Douglas C-53 Skytrooper ‘Beach City Baby’ – Restoration Update – Feb. 2019

C-53 Skytrooper Beach City Baby safely ensconsed in the warmth of her new home in Franklin, Pennsylvania. Vintage Wings Inc.'s volunteers have been hard at work refurbishing the now flyable C-53 to return her to full-airworthiness and factory-fresh condition... just as she was when she rolled off Douglas Aircraft's assembly line in January, 1942. (photo via Jason Capra)

An update from our friends at Vintage Wings Inc. and progress with the full restoration of their newly-airworthy, WWII-veteran Douglas C-53-DO Skytrooper 41-20095 nicknamed Beach City Baby. As readers will remember, we have been covering this restoration for some time now, including the first flight which took place on October 6th, 2018. This first flight, covered photographically HERE exclusively by Warbird Digest’s own Greg Moorehead, was just the first major step in the restoration though. It allowed the aircraft to move from her long-term home in Beach City, Ohio to Vintage Wings Inc.’s restoration hangar in Franklin, Pennsylvania.

Jason Capra grinning from the right seat in Beach City Baby on the combat veteran C-53’s ferry flight from Beach City, Ohio to her new home in Franklin, Pennsylvania on October 8th, 2018. Following this first flight, the aircraft has entered a marathon effort to bring her back to authentic wartime configuration. (photo by Greg Morehead)

Over the past few months, the team at Vintage Wings Inc. has been busy bringing Beach City Baby back to full airworthiness and turning her into a true “flying museum” to spread the word about this particular C-53’s colorful history. As many of you are aware from our coverage on the aircraft, after arriving in Franklin Pennsylvania, the Vintage Wings Inc team wasted no time getting to work in making the necessary repairs and inspections to bring the historic cargo plane into better-than-new status. The team recently removed both wings for an Inspection and Repair As Necessary, or IRAN program to replace, fix, and/or repair any aircraft parts or components still needing attention. The group also recently completed the last of the C-53’s Airworthiness Directives ADs) by adding doublers to the aircraft’s wing spars. Many components and parts have been removed, then fully refurbished, and are awaiting final installation and paint. PPG Aerospace has generously donated all of the paint stripper, surface preparation, primer and paint to complete the project once mechanical repairs are finished.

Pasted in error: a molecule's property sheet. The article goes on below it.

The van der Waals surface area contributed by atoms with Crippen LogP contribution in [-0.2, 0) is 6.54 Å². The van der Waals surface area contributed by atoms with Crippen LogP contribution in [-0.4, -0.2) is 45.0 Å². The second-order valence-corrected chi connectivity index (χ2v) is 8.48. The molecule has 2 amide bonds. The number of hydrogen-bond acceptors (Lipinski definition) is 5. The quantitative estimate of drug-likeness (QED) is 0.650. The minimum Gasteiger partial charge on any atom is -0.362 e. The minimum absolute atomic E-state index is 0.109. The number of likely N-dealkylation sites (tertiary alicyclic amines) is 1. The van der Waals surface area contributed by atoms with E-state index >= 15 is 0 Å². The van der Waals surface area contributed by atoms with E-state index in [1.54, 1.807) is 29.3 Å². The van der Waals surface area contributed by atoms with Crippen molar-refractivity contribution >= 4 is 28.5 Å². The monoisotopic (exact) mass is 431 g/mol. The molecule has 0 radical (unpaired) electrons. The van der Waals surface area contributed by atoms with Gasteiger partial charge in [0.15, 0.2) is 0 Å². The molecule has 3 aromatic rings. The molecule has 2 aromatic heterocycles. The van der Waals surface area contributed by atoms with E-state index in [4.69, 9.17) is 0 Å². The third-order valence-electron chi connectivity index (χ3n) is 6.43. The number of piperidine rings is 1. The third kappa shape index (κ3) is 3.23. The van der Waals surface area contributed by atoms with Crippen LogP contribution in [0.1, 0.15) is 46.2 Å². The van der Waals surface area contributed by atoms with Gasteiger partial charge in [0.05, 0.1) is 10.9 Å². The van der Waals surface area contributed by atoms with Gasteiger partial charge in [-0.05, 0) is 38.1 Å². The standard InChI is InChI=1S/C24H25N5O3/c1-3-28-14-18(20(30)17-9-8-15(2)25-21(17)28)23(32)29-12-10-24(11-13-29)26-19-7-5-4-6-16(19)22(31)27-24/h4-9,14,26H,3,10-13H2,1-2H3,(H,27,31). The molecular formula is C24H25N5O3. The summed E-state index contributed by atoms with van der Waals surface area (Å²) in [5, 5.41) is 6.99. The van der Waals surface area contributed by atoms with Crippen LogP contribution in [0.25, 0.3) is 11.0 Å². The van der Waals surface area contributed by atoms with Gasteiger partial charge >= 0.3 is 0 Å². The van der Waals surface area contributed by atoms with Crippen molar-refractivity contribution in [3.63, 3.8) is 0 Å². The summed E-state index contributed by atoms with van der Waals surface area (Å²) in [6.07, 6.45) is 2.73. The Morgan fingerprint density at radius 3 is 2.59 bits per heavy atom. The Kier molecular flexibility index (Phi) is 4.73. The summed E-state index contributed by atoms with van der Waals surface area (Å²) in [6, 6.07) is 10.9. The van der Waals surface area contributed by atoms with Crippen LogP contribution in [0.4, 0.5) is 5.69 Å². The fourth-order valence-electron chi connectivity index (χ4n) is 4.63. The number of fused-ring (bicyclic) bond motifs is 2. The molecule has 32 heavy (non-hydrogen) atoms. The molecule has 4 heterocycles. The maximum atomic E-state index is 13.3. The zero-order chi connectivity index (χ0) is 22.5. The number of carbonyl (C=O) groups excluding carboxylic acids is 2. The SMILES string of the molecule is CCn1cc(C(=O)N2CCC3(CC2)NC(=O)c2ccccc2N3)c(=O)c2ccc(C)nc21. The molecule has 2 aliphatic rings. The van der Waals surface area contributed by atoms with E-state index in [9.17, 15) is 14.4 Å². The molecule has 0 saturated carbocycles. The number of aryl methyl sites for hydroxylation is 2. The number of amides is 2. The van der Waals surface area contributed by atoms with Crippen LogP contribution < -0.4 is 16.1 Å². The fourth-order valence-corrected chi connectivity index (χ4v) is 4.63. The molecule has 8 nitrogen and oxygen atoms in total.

Also of importance to filling in gaps regarding the aircraft’s wartime service history is the recent discovery and contact made with relatives for two of Beach City Baby’s wartime aircrew, her pilot and radio operator. Aircraft Commander Major Jack Bartlett and Radio Operator Sgt. John Falotico were regular crew members while the aircraft was serving in the North African wing of Air Transport Command during 1944. Their living descendants have been in touch with President Jason Capra and have helped tell the wartime story of this historic Douglas C-53-DO Skytrooper.

As Vintage Wings Inc. recorded, “In late 2018 after meeting the Faloticos, Vintage Wings Inc. member Janet Aaron went on a mission to locate the rest of the original crew of “Beach City Baby.” After days upon days of dead-ends and endless detective work,  Janet stumbled across a loan grave stone in the Great Lakes National Cemetery in Oakland County, Michigan. The name upon the grave stone was none other than Major Jack Bartlett who passed away on November 18, 2008. Jack was survived by his only child, Wendy Bartel of Pennsylvania. The information was passed to foundation President Jason Capra who reached out to Wendy on multiple occasions with no answer. It wasn’t until New Year’s Day, 2019 that Wendy and Jason connected via a phone call and confirmation was made that Jack Bartlett was indeed Wendy’s father and the pilot of our C-53 in 1944.

As Wendy would explain, her father Jack Bartrlett retired from the Army Air Force as a Major with Air Transport Command flying C-53s, C-47s, and C-54s. He then started a brief career with TWA before being hired to fly as the private pilot of the King of Saudi Arabia on DC-3s. Jack eventually retired to Springfield, Ohio where he spent the rest of his life as a businessman. Ironically, Jack would live in the state of Ohio for which his old wartime mount, 41-20095 served as the state’s airplane unknowingly for the rest of his life.  One has to wonder how many times he heard the rumble of her engines passing overhead not knowing the proud state airplane known as “Buckeye One” was really his old ‘095.”


Stay tuned for more updates as this incredibly motivated and talented all-volunteer team keeps moving forward on the restoration and preservation of one of the oldest surviving military variants of the DC-3, the January 1942-accepted Douglas C-53-DO Skytrooper, Beach City Baby.


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